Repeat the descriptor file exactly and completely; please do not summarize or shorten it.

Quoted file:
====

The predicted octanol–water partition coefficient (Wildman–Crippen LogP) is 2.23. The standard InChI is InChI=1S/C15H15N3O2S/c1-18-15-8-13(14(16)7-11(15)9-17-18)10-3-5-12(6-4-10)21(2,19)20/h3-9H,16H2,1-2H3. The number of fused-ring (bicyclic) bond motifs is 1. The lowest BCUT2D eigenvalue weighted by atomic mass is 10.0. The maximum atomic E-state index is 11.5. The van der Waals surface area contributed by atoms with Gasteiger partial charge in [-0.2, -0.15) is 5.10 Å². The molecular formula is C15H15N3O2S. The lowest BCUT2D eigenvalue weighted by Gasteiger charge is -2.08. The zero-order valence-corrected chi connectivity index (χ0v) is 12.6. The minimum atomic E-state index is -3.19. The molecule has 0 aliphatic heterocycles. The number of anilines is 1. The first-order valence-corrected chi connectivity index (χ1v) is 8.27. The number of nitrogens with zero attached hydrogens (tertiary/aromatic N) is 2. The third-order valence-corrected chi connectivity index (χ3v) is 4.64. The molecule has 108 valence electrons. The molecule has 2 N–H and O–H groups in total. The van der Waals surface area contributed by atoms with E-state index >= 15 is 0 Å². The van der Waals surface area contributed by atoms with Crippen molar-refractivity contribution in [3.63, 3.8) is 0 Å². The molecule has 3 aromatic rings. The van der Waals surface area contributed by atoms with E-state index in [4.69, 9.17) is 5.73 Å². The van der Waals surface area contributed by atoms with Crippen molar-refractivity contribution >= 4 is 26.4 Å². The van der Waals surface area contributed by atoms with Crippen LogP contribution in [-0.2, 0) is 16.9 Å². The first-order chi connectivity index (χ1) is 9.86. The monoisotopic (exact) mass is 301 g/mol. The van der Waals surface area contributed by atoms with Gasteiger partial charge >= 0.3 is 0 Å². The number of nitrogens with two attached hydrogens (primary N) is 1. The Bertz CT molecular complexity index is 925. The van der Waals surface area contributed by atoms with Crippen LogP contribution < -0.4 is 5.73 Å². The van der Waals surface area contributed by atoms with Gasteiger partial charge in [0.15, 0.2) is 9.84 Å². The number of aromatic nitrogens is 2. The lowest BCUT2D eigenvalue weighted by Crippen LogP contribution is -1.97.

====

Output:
The predicted octanol–water partition coefficient (Wildman–Crippen LogP) is 2.23. The standard InChI is InChI=1S/C15H15N3O2S/c1-18-15-8-13(14(16)7-11(15)9-17-18)10-3-5-12(6-4-10)21(2,19)20/h3-9H,16H2,1-2H3. The number of fused-ring (bicyclic) bond motifs is 1. The lowest BCUT2D eigenvalue weighted by atomic mass is 10.0. The maximum atomic E-state index is 11.5. The van der Waals surface area contributed by atoms with Gasteiger partial charge in [-0.2, -0.15) is 5.10 Å². The molecular formula is C15H15N3O2S. The lowest BCUT2D eigenvalue weighted by Gasteiger charge is -2.08. The zero-order valence-corrected chi connectivity index (χ0v) is 12.6. The minimum atomic E-state index is -3.19. The molecule has 0 aliphatic heterocycles. The number of anilines is 1. The first-order valence-corrected chi connectivity index (χ1v) is 8.27. The number of nitrogens with zero attached hydrogens (tertiary/aromatic N) is 2. The third-order valence-corrected chi connectivity index (χ3v) is 4.64. The molecule has 108 valence electrons. The molecule has 2 N–H and O–H groups in total. The van der Waals surface area contributed by atoms with E-state index >= 15 is 0 Å². The van der Waals surface area contributed by atoms with Crippen molar-refractivity contribution in [3.63, 3.8) is 0 Å². The molecule has 3 aromatic rings. The van der Waals surface area contributed by atoms with E-state index in [4.69, 9.17) is 5.73 Å². The van der Waals surface area contributed by atoms with Crippen molar-refractivity contribution >= 4 is 26.4 Å². The van der Waals surface area contributed by atoms with Crippen LogP contribution in [-0.2, 0) is 16.9 Å². The first-order chi connectivity index (χ1) is 9.86. The monoisotopic (exact) mass is 301 g/mol. The van der Waals surface area contributed by atoms with Gasteiger partial charge >= 0.3 is 0 Å². The number of nitrogens with two attached hydrogens (primary N) is 1. The Bertz CT molecular complexity index is 925. The van der Waals surface area contributed by atoms with Crippen LogP contribution < -0.4 is 5.73 Å². The van der Waals surface area contributed by atoms with Gasteiger partial charge in [0.15, 0.2) is 9.84 Å². The number of aromatic nitrogens is 2. The lowest BCUT2D eigenvalue weighted by Crippen LogP contribution is -1.97.